From runway to closet. We need to cement the new immediacy of fashion collections
Instant gratification. The need to have your desires fulfilled right here and right now. This condition is the reason we have our tea while it’s piping hot, finish our popcorn before the movie is over, cheat on partners, give up on gym after just a week of not seeing results, pick the same day delivery option, buy items of clothing without trying them on and use acronyms like ASAP at the end of texts and emails.
The twenty first century is a hellish rat race for everyone – young and old. We can barely keep up with our own lives, let alone hot-off-the-runway fashion trends. I have often read magazines where something caught my eye in a fashion spread, but by the time I had reached the store, it had already been sold out. That right there is consumer power and it is a phenomenon that now goes beyond your local boutique, but has now started to give new meaning to runway shows.
The traditional runway-to-store model of retail was that of exhibiting a fashion house’s new collection at a runway show either at a fashion week or at an exclusive reveal. These collections would then be distributed to stores about six months later. What this means is that potential buyers have always had to wait a certain period of time before parting with their money for a glamorous up-to-the-minute piece of haute couture, thereby hindering the feeling of instant gratification. The new wave is that of availing the garments for purchase straight off the runway.
By straight off runway it is not meant that there is a blogger sitting at the front row, waiting for a model to take off a designer dress, so she can take it home with her after the show.
What straight off the runway means is that the collection showing on the runway is made available online and in stores at the same time as the picturesque models strut down the ramp (perhaps not as immediate in some cases, but on the same day).
At face value this mode of retail is innovative and convenient, but it is throwing a few spanners in the works of the fashion industry.
Christopher Bailey of Burberry confirmed that they are doing away with the traditional “autumn/winter” and “spring/summer” season titles in order to cement the new immediacy of fashion collections. Burberry is availing their collections online and in store without waiting for the six month seasonal grace period. Moschino and Versace have proven triumphant in their first attempts at this process.
The reason this new approach has worked smoothly in its fledging stages is that for a very long time, fashion enthusiasts have seen celebrities in designer pieces long before they can even think of getting their hands on the same items. Because celebrities are so often heralded as fashion icons and muses, the ability to emulate their style (or at least their stylists’ style) has now been placed within arm’s reach.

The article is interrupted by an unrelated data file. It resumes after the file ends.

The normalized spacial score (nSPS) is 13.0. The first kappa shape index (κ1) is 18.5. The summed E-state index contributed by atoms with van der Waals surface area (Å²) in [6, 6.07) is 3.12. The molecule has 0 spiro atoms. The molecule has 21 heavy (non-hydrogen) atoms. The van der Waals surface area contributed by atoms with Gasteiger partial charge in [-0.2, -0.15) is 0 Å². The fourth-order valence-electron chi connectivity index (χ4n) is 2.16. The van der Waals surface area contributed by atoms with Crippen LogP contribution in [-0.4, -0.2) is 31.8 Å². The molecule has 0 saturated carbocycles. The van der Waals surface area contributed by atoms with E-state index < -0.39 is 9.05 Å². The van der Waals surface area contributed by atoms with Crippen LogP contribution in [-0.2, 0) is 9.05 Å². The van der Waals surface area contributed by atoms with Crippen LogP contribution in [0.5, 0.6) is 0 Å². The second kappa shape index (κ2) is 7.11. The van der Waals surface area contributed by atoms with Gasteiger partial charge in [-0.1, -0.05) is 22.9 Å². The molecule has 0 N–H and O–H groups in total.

We witnessed this phenomenon earlier in 2016 when Rihanna posted a selfie on Twitter in which she was wearing Dolce & Gabbana’s Napa leather rhinestone headphones, which were on the runway in early 2015 for Dolce & Gabbana. These headphones were first seen on the runway on a model, but only several months later did they create a stir big enough to be sold out the very next day after a celebrity was seen donning them.
Tom Ford shared with Dazed how too much time and money is invested in the inception of each collection for it to only be made available to the ordinary consumer months later.
Tom Ford is also among the designers who have adopted this consumer practice of having your emerald cape takeaway with a side of embellishments.
The current fashion climate is that of fast fashion – perusing the menu and ordering the only thing on it that you have never tried just so you can say you did it. What this takeaway analogy alludes to is that making the garments accessible right off the runway may put fashion enthusiasts under pressure to purchase items they have not yet fallen in love with, but the exclusive and elitist nature of runway shows may dictate that one purchases something right away. This is that ‘limited edition’ psyche that consumers often fall prey to, where the need to stand out motivates an individual’s decision. Of course, any fashionista will tell you that owning items from limited editions definitely has its perks and usually creates the platform to open a fashion conversation, but it can be misconstrued as a tactic to merely churn out fashion at a high price rather than selling works of sartorial art.
The argument some have made is that the line between fast fashion and slow fashion has now been blurred and this is a line that was necessary in order to make the distinction between a retail outlet and a high-end fashion house clear.
The former serves the purpose of appeasing one’s desires temporarily, while the latter is meant to maintain a fashion hierarchy. There is definitely no harm in being the first to own an exclusive designer item, but there is regret in owning something that does not compliment your closet. Perhaps the point is not for your closet to remain a comfort zone in the first place – the fashion industry is infamous for its frivolity after all.